Mick Foley is WWE's greatest hardcore legend, but in addition to that, he's also one of the company's most well-respected and trusted ambassadors. He's seen it all and done it all in his long wrestling career and fans still love him and listen to everything he says. So when "Mrs. Foley's baby boy" makes a public suggestion, fans take immediate notice and even agree with him most of the time. The question is, do WWE and head honcho Vince McMahon respond the same way?
Mick Foley is quite outspoken and opinionated on his social media platforms and today, he took to his Twitter page to pitch WWE and Vince himself on the idea of an all-women brand for WWE.
Women's wrestling in WWE (and the industry as a whole) has evolved by leaps and bounds over the past few years, with women being some of the company's greatest and most respected stars and even headling their two biggest annual shows, the Royal Rumble and Wrestlemania. But still, there are times where it feels like management sees the women's wrestling in WWE as an afterthought or a gimmick and this suggestion by Mick Foley would be an attempt to remedy that by creating a brand that is only featuring female talent and thus isn't fighting for time and attention with the men on the roster.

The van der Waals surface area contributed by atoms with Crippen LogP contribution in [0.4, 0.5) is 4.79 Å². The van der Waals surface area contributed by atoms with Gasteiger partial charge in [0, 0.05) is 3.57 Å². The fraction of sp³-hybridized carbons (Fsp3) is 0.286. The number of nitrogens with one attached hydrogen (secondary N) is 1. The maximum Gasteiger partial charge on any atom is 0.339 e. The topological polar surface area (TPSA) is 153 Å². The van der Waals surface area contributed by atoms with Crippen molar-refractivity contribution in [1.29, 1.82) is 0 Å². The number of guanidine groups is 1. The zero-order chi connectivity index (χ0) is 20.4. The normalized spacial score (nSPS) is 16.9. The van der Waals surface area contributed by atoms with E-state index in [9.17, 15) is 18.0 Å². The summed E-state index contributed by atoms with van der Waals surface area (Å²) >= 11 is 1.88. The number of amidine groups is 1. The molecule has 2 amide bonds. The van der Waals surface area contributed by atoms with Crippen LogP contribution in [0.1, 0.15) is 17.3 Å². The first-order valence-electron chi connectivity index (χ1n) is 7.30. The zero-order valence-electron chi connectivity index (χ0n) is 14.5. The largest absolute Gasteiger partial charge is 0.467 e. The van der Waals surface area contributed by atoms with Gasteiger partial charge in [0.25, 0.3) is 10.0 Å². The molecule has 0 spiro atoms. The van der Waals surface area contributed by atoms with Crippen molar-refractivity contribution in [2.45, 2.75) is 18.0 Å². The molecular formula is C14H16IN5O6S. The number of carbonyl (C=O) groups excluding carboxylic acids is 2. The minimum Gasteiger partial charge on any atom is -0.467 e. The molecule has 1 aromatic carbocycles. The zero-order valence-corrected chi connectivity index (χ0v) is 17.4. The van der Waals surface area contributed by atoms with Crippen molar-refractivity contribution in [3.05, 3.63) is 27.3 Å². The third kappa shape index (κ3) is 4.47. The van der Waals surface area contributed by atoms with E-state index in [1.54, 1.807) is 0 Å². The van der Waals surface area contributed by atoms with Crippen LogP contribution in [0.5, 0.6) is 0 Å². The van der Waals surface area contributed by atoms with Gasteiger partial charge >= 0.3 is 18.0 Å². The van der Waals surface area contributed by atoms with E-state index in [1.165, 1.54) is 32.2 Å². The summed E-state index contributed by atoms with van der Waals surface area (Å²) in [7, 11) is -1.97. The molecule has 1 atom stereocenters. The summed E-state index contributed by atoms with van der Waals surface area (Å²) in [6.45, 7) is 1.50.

But even with his heart in the right place, Mick Foley has seen some pushback by others in the industry. The great Lance Storm responded to his tweet with a question on the perspective of forming such a brand that honestly isn't a bad question to ask.
Storm isn't wrong at all to think about performers and management seeing it this way. Every wrestler wants to be on the biggest stage with the most eyes on them and even if the brand were focused around them as women, if it wasn't easily accessible or wasn't widely viewed, this could be viewed as either a demotion for them or like they're being buried to make room for the men on the main Raw and Smackdown rosters.
It's also worth considering that there are still plenty of men in the high-ups of WWE that don't share the enthusiasm of Mick Foley, Stephanie McMahon, and Triple H for women's wrestling. These guys are stuck in an outdated sexist mindset to be sure, but they also happen to have a lot of power in the company and if this brand got going and failed, they would leap on the opportunity to declare women's wrestling "dead and over."
While unlikely, the decision to give the green light to an all-women brand in WWE lies in the hands of Vince McMahon and he doesn't exactly seem excited to spend more money or take new risks as of late. So while Mick Foley and others' hearts are in the right place here, their suggestions might be falling on deaf ears.